Keeping Clear Eyes While Winter Driving

by | Jan 3, 2019

You should naturally pay close attention to the road any time of season you are driving, but winter has ways of testing your driving skills in “hard mode.” Black ice, drifting snow, and other drivers fishtailing in front of you are just a few of the extra “features” that make having a fast response time a necessity.

Winter driving demands that your senses are always alert—especially your eyes. Possessing clear vision and an unhindered ability to read the road ahead of you can save you your car, your life, or the life of another.

Thankfully, a little forethought and preparedness can go a long way toward preparing your eyes for winter driving. Here are few wintry conditions and hazards to keep in mind.

tired eyes

 

Long Nights

Our first stop is something we don’t tend to keep first in mind when we think of potential winter hazards. In terms of the sheer amount of time we must face it, however, the darkness of winter is something that should be addressed.

As far as our eyes are concerned, one of the biggest problems of night driving is the glare we face from oncoming traffic. Vehicles that have newer, brighter lights can be especially bothersome for some of us (although they serve their drivers extremely well).

If especially bright headlights are staring you down, it may help to briefly angle your eyes more toward the right side of the road until they pass. The white line on the right side of most roads can be a good guide, but don’t lose sight of what is in front of your car as well!

Glare also tends to be worse when you’re viewing the road through smudged or dirty lenses. This includes both your windshield and your glasses, if you wear any.

If your windshield wipers aren’t up to snuff and causing your windshield to streak, replace them. Now. You don’t want your wipers to fail you after you’ve been hit by a brown slushball from a passing truck, turning your nighttime viewing into a hazy kaleidoscope of beams.

IF you wear glasses, it’s a good practice to clean them each morning with a soft cloth and proper cleaning solution, and if you happen to need it anytime else during the day. There is never really a good time to clean your glasses while you’re driving. Even better, consider an anti-reflective coating on your glasses if you do not have it.

 

The Sun

While night can be nasty for glare, some days can be just as bad.

A fresh, white layer of snow on the ground is extremely good at reflecting light. It can bounce and scatter a great deal of light up into your face on bright days, making sunglasses an effective tool even on days the sun isn’t out for very long.

Polarized sunglasses have handy anti-reflective properties. Having a go-to pair in your car for winter driving can be especially helpful. If you wear prescription lenses, having prescription sunglasses or lenses that fit over your current glasses are good alternatives.

If you have the “transition” style of lenses that swap between “normal” and “sunglasses” mode, they may not help you beat snowy glare in your car. Transition-style lenses activate when exposed to UV light, and many styles of windshield block this.

Even so, don’t toss those UV-blocking lenses when you’re outdoors! When you don’t have any UV shielding, the reflective properties of snow can make it easier to damage your eyes, leading to pain and temporary loss of vision.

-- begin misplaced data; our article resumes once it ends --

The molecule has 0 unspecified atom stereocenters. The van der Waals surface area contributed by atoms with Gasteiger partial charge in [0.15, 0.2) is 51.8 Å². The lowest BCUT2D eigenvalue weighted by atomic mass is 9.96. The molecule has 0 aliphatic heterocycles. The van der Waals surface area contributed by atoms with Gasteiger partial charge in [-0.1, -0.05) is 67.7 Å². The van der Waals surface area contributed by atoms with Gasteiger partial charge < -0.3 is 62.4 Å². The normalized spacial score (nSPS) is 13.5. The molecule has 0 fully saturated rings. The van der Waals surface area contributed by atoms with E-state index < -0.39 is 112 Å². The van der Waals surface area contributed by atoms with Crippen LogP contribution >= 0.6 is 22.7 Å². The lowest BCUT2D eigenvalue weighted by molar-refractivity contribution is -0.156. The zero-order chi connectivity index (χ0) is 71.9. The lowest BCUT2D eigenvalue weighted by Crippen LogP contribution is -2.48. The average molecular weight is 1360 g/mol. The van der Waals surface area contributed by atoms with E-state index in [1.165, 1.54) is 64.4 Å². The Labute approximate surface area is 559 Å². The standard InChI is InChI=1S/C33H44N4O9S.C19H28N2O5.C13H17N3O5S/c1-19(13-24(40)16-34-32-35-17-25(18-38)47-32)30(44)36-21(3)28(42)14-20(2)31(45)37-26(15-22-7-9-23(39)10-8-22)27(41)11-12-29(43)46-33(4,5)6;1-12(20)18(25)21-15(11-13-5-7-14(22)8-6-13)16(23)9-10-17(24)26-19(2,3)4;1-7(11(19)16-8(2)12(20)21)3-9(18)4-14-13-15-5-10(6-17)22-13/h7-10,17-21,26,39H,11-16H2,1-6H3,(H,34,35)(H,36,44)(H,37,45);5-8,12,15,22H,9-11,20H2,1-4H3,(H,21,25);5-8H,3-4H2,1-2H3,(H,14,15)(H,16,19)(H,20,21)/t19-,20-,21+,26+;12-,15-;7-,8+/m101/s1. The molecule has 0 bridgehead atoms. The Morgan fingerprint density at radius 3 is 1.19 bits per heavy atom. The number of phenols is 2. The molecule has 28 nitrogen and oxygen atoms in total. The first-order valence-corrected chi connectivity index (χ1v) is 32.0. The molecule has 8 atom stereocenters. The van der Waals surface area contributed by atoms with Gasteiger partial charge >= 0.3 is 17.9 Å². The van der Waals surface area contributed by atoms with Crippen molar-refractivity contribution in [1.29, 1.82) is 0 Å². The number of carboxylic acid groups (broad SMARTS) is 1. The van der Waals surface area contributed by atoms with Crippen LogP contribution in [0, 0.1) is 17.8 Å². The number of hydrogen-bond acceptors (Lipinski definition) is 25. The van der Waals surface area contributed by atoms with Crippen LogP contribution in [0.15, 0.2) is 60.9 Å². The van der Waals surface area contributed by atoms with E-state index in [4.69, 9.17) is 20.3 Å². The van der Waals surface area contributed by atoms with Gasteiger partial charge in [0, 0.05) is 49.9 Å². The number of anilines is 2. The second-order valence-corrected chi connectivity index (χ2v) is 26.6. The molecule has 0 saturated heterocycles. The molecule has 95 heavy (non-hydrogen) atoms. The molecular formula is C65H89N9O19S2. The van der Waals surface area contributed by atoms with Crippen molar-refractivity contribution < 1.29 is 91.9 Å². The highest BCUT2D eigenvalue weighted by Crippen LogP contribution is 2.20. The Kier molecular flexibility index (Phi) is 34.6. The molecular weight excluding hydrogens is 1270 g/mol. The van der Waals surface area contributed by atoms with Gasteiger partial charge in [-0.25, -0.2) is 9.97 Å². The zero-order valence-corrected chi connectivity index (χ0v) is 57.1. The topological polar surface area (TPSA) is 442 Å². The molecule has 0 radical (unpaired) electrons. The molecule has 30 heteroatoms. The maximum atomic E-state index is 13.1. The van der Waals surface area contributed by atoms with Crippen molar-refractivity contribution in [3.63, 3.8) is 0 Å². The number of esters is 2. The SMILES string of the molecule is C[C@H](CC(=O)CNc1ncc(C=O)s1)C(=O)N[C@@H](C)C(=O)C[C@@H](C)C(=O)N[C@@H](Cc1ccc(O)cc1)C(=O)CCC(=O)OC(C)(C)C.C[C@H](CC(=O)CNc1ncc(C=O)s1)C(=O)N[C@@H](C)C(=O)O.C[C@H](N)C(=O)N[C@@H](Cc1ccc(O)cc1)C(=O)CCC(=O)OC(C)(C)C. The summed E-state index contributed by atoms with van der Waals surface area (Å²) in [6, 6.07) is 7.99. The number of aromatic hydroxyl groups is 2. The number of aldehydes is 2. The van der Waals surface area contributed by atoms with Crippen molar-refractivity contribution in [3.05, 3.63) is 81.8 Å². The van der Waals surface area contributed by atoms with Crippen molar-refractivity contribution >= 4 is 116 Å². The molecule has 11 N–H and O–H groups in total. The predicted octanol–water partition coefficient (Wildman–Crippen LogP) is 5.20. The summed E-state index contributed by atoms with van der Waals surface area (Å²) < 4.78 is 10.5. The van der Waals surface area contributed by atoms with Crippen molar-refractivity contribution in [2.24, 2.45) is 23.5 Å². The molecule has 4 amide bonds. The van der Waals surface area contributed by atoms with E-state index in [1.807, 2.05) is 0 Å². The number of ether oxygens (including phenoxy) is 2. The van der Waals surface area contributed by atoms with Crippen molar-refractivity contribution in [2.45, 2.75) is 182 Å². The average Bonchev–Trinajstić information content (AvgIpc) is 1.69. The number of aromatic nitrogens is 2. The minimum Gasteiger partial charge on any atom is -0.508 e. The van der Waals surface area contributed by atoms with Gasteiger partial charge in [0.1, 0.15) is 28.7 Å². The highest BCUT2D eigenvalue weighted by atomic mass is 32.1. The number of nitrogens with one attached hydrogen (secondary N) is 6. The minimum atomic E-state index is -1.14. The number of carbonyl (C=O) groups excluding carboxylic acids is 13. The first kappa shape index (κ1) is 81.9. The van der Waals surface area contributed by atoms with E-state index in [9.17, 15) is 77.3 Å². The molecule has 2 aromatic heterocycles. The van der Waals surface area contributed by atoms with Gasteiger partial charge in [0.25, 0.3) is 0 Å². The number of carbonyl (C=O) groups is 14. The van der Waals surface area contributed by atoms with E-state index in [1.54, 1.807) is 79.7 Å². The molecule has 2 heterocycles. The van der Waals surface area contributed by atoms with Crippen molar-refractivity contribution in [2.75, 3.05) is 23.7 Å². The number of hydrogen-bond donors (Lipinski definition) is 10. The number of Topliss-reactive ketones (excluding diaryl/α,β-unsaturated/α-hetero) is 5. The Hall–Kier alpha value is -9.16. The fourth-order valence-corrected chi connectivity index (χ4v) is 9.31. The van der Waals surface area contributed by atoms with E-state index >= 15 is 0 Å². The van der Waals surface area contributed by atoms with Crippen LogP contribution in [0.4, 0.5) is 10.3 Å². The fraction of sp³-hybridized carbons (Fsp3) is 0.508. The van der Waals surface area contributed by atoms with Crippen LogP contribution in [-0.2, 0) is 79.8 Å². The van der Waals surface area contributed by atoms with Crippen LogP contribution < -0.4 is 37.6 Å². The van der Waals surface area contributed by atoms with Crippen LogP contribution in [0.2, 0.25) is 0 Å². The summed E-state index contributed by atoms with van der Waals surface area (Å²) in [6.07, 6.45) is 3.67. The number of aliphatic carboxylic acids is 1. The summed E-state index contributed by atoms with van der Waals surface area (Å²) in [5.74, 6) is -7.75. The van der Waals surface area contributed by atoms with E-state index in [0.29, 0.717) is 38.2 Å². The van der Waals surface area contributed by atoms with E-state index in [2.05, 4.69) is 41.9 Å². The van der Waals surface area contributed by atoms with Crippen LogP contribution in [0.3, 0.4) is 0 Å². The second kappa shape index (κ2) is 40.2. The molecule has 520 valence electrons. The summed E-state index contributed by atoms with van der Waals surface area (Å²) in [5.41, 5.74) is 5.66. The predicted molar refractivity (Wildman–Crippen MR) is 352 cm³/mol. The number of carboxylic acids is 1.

This is often referred to as “snowblindness,” and is basically sunburning your eyes. Anyone who is out in the snow for long periods of time—especially at higher altitudes—should take precautions against it and use UV-blocking eyewear.

snowglare

 

Dry Air

Many of us know that the air can get dry and crisp during the winter. It can cause some discomfort on our skin, but also be bad for our eyes.

Irritation from dry eyes can be a persistent problem through the season, and sometimes our driving habits can make them worse—whether we know what we’re doing or not!

First of all, make sure your heating vents are angled in such a way that hot air is not blowing into your face. You wouldn’t stare down a hair dryer all day, even on its lowest setting. A heating vent is pretty much the same thing.

This next tip will likely sound a bit silly, but don’t forget to blink!

Blinking is, of course, the way we naturally refresh the surface of our eyes with fluid, preventing dryness. However, when we are very focused and attentive on something (such as, say, staying on the road during a winter storm), our tendency is to blink less. Keeping mindful of blinking during these times can help our eyes stay more clear and comfortable overall.

If you are having chronic trouble with dryness in winter, eye drops may help. Just make sure not to use them immediately before driving, as they can make vision blurry for a minute or two after application. If drops don’t help, or you don’t prefer them, come see us for help!

 

Get a Professional Checkup!

If it has been more than a year since your last eye exam, or you are experiencing problems that are concerning you, it’s time to give us a call.

Addressing any potential problems that might be affecting your vision—or impairing it when you and your loved ones need it most!—can help prevent serious problems on the road.

From changes in prescription, to taking care of cataracts that can increase glare, the doctors at Sight Eye Clinic can help. Now that the holiday rush is through, it’s the perfect time to take care of your personal health.

Call our Holland and Zeeland area office at (616) 772-2020 or fill out our online contact form to get in touch with us. Just like Michigan’s roads, don’t wait for things to get better. Contact us today!

 

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